How far off is the Artificial Pancreas (AP), well, that is a good question, lets talk it over and see if we can paint a good picture. Second questions is; why do we need it? Simple answer, it’s better than what we have now, I.E. MDI and insulin pumps/continuous glucose monitors. I hate to break the news to anyone, but a cure will not be here anytime soon. My guess is it’s more than 10 years away (I want sooner, like this fall, that’s a pipe dream). In the meantime I want my girls to have the best available technology to help them (help us) manage their betus (diabetes). That would be the AP.
The first US clinical trial has begun last month at UVA school of medicine. Along with a few other medical schools researchers hope to enroll 120 patients in this trial. Now this is exciting! 120 people will provide a lot of data necessary to continue to develop this technology.
Another issue in moving the Artificial Pancreas ahead is the FDA. Sorry to report this but is true. The LGS (low glucose suspend) is available in 40 other countries, but not the United States. This is an easy upgrade to current insulin pumps where it will shut off the basal rate when blood glucose trends head toward dangerous levels. The LGS is the first step toward the AP because this will allow the CGM and the insulin pump to communicate.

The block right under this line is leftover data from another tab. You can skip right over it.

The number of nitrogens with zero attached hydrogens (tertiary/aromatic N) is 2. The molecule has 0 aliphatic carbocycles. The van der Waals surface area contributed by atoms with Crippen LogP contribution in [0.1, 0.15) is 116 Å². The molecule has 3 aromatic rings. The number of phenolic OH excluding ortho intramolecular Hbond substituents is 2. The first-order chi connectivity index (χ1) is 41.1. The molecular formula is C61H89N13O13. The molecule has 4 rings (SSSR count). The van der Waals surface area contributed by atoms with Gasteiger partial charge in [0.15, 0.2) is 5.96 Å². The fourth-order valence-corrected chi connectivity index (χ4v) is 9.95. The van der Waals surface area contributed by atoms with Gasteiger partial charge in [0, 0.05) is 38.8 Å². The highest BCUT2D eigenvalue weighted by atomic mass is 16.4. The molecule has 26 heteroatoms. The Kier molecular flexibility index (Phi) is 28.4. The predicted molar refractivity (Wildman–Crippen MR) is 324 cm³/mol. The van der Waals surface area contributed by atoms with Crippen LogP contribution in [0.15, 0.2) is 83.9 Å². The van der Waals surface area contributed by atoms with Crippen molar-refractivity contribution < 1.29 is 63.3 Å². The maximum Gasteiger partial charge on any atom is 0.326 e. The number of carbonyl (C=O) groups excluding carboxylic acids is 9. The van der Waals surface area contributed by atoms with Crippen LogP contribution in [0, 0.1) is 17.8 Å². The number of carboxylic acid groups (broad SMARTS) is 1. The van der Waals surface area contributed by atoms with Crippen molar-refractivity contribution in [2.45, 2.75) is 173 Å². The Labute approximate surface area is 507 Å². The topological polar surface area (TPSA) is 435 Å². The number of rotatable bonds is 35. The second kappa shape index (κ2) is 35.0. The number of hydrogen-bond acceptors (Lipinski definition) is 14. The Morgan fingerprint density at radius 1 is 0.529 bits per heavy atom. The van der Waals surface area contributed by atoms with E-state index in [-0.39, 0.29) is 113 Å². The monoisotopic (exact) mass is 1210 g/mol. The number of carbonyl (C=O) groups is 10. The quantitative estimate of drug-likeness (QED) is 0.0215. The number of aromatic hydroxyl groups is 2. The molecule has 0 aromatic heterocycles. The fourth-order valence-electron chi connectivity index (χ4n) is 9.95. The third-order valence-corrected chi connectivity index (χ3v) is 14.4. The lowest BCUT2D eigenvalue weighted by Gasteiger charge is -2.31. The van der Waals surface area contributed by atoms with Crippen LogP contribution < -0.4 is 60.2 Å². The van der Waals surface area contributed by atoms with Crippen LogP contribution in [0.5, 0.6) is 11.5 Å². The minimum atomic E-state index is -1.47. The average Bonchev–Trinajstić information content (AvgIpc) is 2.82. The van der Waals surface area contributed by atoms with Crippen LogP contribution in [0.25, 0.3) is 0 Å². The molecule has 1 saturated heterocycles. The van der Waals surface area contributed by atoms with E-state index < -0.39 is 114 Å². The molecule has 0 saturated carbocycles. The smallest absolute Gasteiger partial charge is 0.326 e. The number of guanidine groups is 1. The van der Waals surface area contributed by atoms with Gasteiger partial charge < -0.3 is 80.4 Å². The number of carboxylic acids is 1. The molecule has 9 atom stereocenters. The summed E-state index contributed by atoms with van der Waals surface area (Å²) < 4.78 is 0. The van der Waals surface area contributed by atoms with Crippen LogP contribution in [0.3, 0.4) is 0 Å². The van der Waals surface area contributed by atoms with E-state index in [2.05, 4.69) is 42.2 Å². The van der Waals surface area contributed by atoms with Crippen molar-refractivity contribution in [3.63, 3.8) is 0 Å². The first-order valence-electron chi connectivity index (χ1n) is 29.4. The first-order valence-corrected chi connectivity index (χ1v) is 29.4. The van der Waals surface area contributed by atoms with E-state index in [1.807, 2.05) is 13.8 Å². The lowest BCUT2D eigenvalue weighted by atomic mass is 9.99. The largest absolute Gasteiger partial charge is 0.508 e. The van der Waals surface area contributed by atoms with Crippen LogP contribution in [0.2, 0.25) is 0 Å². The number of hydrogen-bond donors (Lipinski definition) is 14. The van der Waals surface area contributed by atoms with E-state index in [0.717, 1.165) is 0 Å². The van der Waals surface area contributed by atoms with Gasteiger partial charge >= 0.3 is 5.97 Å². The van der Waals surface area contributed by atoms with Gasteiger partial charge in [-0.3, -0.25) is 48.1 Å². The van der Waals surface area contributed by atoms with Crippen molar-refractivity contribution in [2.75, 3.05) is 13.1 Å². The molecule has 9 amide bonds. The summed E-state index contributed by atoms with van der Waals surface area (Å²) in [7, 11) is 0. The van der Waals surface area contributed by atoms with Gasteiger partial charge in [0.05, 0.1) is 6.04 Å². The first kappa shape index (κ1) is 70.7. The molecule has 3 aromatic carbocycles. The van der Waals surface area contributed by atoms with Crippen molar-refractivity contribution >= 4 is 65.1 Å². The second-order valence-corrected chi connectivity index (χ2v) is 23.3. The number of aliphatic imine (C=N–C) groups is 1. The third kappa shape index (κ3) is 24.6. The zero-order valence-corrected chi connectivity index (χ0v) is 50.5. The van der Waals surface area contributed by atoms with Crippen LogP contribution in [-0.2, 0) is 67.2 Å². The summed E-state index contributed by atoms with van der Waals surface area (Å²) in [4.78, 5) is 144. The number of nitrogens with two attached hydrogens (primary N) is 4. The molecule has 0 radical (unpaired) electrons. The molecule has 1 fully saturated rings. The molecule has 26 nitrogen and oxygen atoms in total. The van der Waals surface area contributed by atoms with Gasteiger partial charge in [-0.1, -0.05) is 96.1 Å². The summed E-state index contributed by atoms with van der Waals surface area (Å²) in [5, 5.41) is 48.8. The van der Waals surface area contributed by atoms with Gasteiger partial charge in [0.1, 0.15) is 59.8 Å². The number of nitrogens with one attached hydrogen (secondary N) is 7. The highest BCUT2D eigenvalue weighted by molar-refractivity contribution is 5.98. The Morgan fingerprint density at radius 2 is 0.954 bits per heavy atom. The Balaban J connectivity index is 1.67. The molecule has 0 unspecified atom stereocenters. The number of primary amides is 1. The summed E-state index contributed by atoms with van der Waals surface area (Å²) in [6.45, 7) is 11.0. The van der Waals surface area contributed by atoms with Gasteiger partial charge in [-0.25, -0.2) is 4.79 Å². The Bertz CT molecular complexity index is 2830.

Pancreum has become another company working on the AP. I’m really intrigued by their design when I look over their pictures. It looks like a Pod, but not disposable. It has a 32 bit processor and they make the claim it’s faster than any other device in the field. I have found no news on clinical trials that are concrete. If you want news on that, keep an eye on their website and social media accounts.
I could go on talking, going into more detail, but I’m better off letting you click on the link. There you can read and make your own assertions about this technology and it possibilities. I can imagine the day, in the next few years, where my 2 girls with Type 1 Diabetes will be wearing an Artificial Pancreas.